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Is It Illegal to Buy Backlinks?

Is It Illegal to Buy Backlinks?

 Buying backlinks is a common search engine optimization (SEO) tactic used to improve a website's ranking in search engines like Google. However, Google has strict guidelines against manipulating search rankings, so buying backlinks does violate their policies in most cases. But is it actually illegal? Here is an overview of the legal issues surrounding paid backlinks and recommendations for ethical link-building practices.

Google directly states in their Webmaster Guidelines that buying or selling links that pass PageRank is against their policies. Passing PageRank refers to links that influence how Google ranks websites and pages in their search results. Some specific quotes from Google's guidelines:

"Buying or selling links that pass PageRank. This includes exchanging money for links, or posts that contain links; exchanging goods or services for links; or sending someone a “free” product in exchange for them writing about it and including a link."

"Link schemes, such as selling links that pass PageRank, or participating in link networks designed to boost Google rankings, violate Google’s quality guidelines."

So Google defines paid links and link schemes as violations of terms that can lead to manual or algorithmic penalties. This means getting caught buying or selling backlinks risks harming your site's ranking and traffic from Google searches.

While buying backlinks violates Google's policies, it is not necessarily illegal in the sense of federal or state laws. There are currently no specific laws in the US that prohibit buying backlinks or manipulating search engines.

The Federal Trade Commission (FTC) has authority over deceptive marketing practices, but they have not specifically addressed SEO link buying. Their role generally focuses more on clear disclosure of paid advertising and endorsements.

So buying backlinks exists in a gray area where it violates search engine guidelines but does not clearly break US laws. However, other countries do have stricter laws regarding manipulating search rankings, such as India.

Risk of Lawsuits

That said, there are still risks of lawsuits regarding buying links, especially if deceit or fraud is involved. For example, a company could sue another for false advertising if they promote a site by selling links while posing as a legitimate news site. Risks include:

  • Trademark infringement
  • Unfair competition
  • False advertising claims
  • Consumer protection lawsuits

Issues with disclosing sponsorships and financial connections can also lead to potential liability in some cases when buying links.

As their guidelines mentioned earlier clearly state, Google issues penalties to websites caught buying or selling links. Some examples of Google penalties include:

  • Manual actions - These involve Google reviewers issuing direct warnings or punishments for link schemes. Consequences can range from ranking decreases to removing pages from their index.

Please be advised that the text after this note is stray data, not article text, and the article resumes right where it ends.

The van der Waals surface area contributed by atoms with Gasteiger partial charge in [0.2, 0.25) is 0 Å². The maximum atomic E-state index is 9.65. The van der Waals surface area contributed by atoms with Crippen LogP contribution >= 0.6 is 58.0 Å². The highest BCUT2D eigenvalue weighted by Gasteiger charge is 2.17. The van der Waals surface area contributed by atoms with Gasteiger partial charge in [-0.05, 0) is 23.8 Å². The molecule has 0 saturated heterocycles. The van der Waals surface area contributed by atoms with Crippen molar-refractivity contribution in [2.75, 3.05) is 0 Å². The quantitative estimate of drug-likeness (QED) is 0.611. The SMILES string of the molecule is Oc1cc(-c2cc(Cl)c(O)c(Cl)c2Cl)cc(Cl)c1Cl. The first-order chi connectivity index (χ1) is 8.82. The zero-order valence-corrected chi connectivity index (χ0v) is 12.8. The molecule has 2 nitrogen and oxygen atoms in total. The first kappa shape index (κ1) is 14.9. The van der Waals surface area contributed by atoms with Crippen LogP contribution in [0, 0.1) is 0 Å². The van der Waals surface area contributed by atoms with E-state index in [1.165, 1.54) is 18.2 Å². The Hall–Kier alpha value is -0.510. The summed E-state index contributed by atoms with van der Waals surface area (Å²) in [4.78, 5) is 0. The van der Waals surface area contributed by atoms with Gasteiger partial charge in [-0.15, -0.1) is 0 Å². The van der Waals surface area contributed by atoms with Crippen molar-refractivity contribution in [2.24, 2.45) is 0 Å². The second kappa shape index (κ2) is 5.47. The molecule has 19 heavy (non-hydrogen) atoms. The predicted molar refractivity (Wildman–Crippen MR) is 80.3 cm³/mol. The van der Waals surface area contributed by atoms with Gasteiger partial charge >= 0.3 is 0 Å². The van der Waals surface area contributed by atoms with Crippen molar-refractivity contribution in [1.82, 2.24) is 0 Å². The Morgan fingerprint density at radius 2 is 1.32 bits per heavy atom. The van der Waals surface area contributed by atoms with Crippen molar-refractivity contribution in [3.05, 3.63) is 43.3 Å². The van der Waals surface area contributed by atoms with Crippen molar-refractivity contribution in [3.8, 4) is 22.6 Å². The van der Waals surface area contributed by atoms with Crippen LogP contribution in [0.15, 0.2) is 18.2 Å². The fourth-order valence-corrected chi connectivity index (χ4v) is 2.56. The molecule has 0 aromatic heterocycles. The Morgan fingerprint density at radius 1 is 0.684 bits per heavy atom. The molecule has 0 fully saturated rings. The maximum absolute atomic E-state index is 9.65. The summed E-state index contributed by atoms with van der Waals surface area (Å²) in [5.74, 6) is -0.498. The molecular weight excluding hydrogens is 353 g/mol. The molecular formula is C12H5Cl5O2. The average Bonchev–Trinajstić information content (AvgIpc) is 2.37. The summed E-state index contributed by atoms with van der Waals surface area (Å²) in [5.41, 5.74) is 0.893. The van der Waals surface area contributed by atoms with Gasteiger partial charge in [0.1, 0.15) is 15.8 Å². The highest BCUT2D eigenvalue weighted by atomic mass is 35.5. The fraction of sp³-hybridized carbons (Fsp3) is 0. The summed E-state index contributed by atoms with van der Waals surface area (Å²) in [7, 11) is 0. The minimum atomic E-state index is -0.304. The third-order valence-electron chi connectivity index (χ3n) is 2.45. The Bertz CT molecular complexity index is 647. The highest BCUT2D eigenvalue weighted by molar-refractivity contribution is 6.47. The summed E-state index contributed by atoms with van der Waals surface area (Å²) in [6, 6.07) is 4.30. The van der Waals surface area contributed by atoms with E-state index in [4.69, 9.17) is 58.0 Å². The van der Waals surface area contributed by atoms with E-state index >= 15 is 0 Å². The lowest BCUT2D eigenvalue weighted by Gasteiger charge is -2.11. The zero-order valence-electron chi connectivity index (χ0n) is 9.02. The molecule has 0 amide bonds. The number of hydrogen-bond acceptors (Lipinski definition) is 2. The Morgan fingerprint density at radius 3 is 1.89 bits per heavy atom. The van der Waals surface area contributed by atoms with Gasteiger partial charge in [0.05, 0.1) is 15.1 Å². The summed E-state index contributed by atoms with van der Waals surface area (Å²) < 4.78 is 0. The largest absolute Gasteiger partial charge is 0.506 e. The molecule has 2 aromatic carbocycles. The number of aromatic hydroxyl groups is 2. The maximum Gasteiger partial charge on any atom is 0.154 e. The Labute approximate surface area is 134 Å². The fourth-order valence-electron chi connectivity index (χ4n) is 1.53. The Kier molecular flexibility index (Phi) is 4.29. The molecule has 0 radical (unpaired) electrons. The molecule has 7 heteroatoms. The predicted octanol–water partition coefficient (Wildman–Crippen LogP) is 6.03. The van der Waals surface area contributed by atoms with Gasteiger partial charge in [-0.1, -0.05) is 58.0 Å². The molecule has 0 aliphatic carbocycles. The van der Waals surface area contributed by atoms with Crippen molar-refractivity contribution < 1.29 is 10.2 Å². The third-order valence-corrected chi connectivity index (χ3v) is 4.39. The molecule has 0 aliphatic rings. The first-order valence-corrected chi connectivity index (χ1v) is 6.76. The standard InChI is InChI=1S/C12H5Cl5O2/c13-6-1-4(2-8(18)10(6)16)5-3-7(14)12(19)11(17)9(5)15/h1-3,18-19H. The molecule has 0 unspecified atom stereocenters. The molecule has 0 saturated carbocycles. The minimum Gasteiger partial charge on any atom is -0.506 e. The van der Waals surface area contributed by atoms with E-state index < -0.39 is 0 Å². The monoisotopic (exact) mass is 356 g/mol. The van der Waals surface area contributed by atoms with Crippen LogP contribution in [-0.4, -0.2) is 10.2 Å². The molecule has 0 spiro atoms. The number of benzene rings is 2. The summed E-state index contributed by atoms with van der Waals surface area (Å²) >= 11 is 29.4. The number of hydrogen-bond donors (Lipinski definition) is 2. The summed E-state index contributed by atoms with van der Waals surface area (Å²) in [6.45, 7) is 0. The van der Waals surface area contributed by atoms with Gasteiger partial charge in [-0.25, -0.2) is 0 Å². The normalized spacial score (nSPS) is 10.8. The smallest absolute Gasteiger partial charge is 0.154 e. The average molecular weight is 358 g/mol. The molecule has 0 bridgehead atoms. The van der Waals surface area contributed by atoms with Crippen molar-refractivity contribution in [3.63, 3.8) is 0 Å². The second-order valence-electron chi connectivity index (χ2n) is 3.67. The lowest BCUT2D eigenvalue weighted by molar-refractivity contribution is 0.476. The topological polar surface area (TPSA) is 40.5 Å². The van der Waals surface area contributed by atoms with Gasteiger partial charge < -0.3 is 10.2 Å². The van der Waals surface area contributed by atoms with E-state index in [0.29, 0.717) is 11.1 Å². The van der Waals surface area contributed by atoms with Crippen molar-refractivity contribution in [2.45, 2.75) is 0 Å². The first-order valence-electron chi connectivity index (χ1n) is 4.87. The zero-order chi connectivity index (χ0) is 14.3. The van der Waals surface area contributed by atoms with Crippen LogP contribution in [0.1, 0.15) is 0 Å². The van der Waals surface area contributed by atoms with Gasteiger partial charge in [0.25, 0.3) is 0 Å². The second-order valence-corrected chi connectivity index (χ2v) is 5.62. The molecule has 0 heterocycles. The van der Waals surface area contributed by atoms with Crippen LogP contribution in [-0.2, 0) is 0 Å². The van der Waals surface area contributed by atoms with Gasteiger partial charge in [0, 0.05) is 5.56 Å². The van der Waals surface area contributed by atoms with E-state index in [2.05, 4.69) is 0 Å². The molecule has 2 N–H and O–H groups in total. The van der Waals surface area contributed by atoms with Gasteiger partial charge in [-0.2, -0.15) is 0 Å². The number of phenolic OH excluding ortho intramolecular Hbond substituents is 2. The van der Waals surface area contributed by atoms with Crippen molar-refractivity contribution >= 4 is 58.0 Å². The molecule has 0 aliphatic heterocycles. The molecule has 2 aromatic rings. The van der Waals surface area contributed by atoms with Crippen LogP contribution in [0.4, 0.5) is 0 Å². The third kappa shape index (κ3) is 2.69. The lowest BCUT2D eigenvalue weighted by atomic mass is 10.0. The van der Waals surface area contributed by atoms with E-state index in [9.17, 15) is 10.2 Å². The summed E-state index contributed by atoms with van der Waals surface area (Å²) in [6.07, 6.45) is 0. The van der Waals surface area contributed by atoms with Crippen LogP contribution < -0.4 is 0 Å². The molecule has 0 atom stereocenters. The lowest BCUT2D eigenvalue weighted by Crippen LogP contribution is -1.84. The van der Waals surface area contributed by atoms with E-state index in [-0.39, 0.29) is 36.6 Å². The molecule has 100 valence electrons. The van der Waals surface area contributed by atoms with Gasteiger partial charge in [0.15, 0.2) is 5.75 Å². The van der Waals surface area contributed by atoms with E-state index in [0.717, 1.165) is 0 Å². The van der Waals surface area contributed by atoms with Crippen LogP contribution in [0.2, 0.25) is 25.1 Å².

• Algorithmic demotions - Google's software also detects unnatural link patterns and reduces rankings accordingly. Their various algorithm updates target manipulative link-building tactics.
  • Sandboxing - Websites with excessively purchased links might end up sandboxed, meaning they rank poorly during Google's probationary period.

Recovering from Google penalties often requires removing bad links, documenting violations, and requesting reconsideration from Google reviewers. Preventing issues from manipulative links is always preferable to the recovery process.

The risks of buying links clearly outweigh the potential rewards given Google's sophisticated abilities to detect and penalize link schemes. Here are some recommended strategies for building links legally and ethically:

  • Focus on high-quality content - Creating genuinely useful content that readers want to reference provides organic opportunities for others to link to your site.
  • Earn links outreach - You can build relationships with other sites through outreach, guest posts, interviews, or other creative means to earn backlinks. But be upfront about commercial relationships.
  • Leverage existing networks - Connect with past clients, colleagues, or contacts to see if they would be interested in referencing your new site. But avoid mass outreach spam.
  • Prioritize relevance - Links from high-authority yet irrelevant sites can seem unnatural to Google algorithms. Seek niche-specific sites relating closely to your industry or content.
  • Monitor anchor text - Having excessive anchor text examples with commercial terms like "buy now" looks manipulative. Keep anchor text varied and natural.

While building backlinks takes significant effort and time, long-term results based on merit and sound reputation-building tend to fare better than short-term schemes to manipulate search rankings. Avoiding purchased links keeps your site compliant and able to focus on crafting content that earns genuine interest.


In summary, buying backlinks does violate Google's guidelines and can carry penalties including demoted rankings. While not clearly illegal, link buying still poses some legal risks related to fraud, false advertising, and unfair competition. Given the measuring abilities of modern search algorithms, tactics perceived as manipulative link schemes tend to do more harm than good. By focusing efforts instead on establishing sites as helpful resources in their field, following ethics codes, and building relationships with genuine enthusiasts, companies can earn organic link recognition in their niche. While quick fixes like link purchases seem tempting for the competitive demands of SEO, establishing genuine expertise and connections dedicated to serving users provides greater rewards.

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